'Sparkle' Review: The Second Most Embarrassing Thing to Happen to Whitney Houston This Year
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Sparkle Review: The Second Most Embarrassing Thing to Happen to Whitney Houston This Year

By Eric D. Snider | Film Reviews | August 17, 2012 | Comments ()


Sparkle is a remake of a 1976 film about a girl group breaking into the music business, but it's cobbled together so generically that it might as well be a remake of every other movie on that subject. Only two things distinguish it from, say, a straight-to-DVD Dreamgirls or Glitter sequel: it has an "American Idol" winner in the lead, and it has Whitney Houston in a supporting role as her drunk, washed-up, cautionary tale of a mother. But it's so dumbly on-the-nose that she actually uses the words "cautionary tale" to describe herself. This is the second most embarrassing thing to happen to Whitney Houston this year.

This sluggish melodrama, set in Detroit in 1968, has 2007 "Idol" winner Jordin Sparks as Sparkle Anderson, a shy 19-year-old songwriter whose Motown-y tunes are perfect vehicles for her fame-hungry older sister, whose name is Sister (Carmen Ejogo). (As far as I can determine from the information provided within the film, Sister and Sparkle are the girls' given names.) Sister went to New York to seek her fortune a while back but, in the words of a family friend, New York "spit her back out." Now she's at home with Sparkle, their other sister Dee (Tika Sumpter), and their church-going, God-fearing, utterly demolished mother, Emma (Houston).

Prodded by an up-and-coming talent manager named Stix (Derek Luke) who saw Sister sing at an open-mic night, Sister and her sisters form a group called Sister and Her Sisters. Dee has college plans and Sparkle fancies herself more of a songwriter and back-up singer than a star, but Sister is in it to win it. She ruthlessly pursues wealth and glamour, casually dumping her broke but earnest boyfriend (Omari Hardwick) for a flashy, rich entertainer named Satin (Mike Epps), who promptly gets her hooked on drugs and beats her up, as is customary.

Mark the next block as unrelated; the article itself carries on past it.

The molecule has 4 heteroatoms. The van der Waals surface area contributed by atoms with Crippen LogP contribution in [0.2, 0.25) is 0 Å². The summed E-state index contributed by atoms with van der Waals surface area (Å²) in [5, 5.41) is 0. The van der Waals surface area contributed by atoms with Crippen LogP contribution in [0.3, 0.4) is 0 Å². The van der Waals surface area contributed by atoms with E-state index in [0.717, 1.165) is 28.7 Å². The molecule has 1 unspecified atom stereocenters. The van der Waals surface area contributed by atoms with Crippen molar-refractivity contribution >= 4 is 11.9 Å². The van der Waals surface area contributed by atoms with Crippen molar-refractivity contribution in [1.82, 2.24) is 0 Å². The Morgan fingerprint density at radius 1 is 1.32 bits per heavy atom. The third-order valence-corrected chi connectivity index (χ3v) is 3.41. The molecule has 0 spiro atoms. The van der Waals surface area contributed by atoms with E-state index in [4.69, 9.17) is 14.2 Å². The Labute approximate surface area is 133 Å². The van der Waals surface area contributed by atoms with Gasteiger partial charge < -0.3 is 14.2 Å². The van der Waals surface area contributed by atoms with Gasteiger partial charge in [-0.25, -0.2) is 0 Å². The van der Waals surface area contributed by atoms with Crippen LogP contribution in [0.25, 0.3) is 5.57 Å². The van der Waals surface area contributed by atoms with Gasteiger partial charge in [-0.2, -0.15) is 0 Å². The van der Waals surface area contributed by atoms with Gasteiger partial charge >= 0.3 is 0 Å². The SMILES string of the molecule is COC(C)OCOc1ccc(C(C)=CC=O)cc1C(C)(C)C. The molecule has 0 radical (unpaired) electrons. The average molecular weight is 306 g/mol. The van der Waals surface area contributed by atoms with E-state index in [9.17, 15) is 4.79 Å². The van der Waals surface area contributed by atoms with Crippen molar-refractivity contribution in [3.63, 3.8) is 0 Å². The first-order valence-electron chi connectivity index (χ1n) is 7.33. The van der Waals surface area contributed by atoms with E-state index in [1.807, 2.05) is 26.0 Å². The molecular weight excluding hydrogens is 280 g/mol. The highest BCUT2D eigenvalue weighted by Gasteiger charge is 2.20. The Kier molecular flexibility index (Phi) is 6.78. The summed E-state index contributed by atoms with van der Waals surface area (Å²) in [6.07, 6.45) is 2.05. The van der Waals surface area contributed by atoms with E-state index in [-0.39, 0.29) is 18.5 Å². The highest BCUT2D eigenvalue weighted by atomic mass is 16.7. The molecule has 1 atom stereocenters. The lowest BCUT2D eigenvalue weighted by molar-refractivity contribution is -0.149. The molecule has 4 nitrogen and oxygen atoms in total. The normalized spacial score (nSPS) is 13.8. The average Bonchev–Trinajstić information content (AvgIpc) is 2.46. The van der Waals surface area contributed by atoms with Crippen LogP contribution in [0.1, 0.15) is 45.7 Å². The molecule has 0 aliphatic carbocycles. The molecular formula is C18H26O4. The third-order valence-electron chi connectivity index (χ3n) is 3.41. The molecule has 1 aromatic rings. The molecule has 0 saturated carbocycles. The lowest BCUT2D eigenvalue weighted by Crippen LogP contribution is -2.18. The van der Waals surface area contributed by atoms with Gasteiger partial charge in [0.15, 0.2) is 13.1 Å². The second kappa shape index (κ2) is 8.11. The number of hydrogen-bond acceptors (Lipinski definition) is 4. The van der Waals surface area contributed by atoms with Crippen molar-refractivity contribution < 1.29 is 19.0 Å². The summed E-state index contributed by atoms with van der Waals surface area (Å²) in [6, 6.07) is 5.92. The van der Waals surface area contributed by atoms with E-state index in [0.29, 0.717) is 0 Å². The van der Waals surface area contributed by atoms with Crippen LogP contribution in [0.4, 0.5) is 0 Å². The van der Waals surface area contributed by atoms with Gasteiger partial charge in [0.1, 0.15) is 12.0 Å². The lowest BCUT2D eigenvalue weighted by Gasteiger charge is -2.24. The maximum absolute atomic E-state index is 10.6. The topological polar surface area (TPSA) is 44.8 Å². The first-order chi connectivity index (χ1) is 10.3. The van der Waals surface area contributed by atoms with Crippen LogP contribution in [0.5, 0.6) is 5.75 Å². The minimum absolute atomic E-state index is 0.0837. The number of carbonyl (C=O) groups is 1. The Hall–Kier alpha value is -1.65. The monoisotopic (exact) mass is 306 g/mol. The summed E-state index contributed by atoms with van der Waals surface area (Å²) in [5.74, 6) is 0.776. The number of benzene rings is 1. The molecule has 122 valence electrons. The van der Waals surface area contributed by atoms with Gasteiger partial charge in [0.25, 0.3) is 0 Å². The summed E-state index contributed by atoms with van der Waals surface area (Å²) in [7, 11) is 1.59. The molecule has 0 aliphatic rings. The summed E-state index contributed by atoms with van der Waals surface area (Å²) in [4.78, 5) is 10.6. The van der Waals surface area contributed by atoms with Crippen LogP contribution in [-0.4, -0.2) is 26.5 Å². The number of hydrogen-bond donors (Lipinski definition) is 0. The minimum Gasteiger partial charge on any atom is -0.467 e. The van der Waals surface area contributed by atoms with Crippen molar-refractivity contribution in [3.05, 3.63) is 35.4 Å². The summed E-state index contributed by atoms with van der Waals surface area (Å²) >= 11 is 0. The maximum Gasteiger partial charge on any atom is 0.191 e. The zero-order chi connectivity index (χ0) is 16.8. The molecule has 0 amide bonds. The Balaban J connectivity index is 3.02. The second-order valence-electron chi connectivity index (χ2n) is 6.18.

All of this happens against the wishes of Emma, a former singer who knows firsthand how brutal the music industry can be and doesn't want any part of it for her daughters. She had three babies by different fathers and suffered untold bouts with alcoholism and whatnot, and Sister is only too eager to throw her poor parenting choices back in her face. When Sister claims she had to help raise Dee and Sparkle because Emma was unconscious in her own vomit, Emma's defense is that, sure, she's been drunk many times, "but you've never, ever seen me laying in my own vomit!" SO YOU TAKE THAT BACK, YOU LIAR!

Houston's presence in the film was always going to make us think of her real-life troubles, of course -- that was surely part of the motivation in casting her -- but her death six months ago changes the effect from "poignant" to "ghoulish." No longer are we viewing a woman who is bowed but unbroken, one who has been through the wringer but may yet emerge triumphant. Now we're watching a woman who lost. Her speaking voice is hoarse and quiet, though her musical number (clearly wedged into the film just to give her one) presents a singing voice that's nearly as powerful as ever.

Houston's acting is neither good nor bad enough to be worth mentioning -- but she's better than Jordin Sparks, who celebrates her thespian debut by mousily delivering dull lines in a meek voice. She's a terrific singer; she's just not an actress. And despite being the title character, she's seldom the movie's primary interest. In fact, the interminable middle section is devoted to Sister's overly familiar rise and fall, amusingly condensed and simplified by Mara Brock Akil's by-the-numbers screenplay. One moment Satin is suggesting cocaine to Sister, who is nervously reluctant; literally five seconds later, in the next scene, a coked-up Sister is stumbling into a rehearsal with powder on her nose. Things go downhill from there. Carmen Ejogo does her best not to seem like a Lifetime Original Movie character, but there's only so much she can do when she's required to explain her need for cocaine with the line "Sister can't fly on one wing."

Directed by Salim Akil (Jumping the Broom), who's married to the screenwriter, Sparkle has occasional moments of dramatic interest, including a dinner-table scene where Emma butts heads with Satin. But most of the film is meandering and murky, full of cliches, histrionics, and implausibilities. Nobody has much screen presence, and once Sister's tale is concluded and we get back to Sparkle, it's hard to guess when, if ever, the directionless story will end.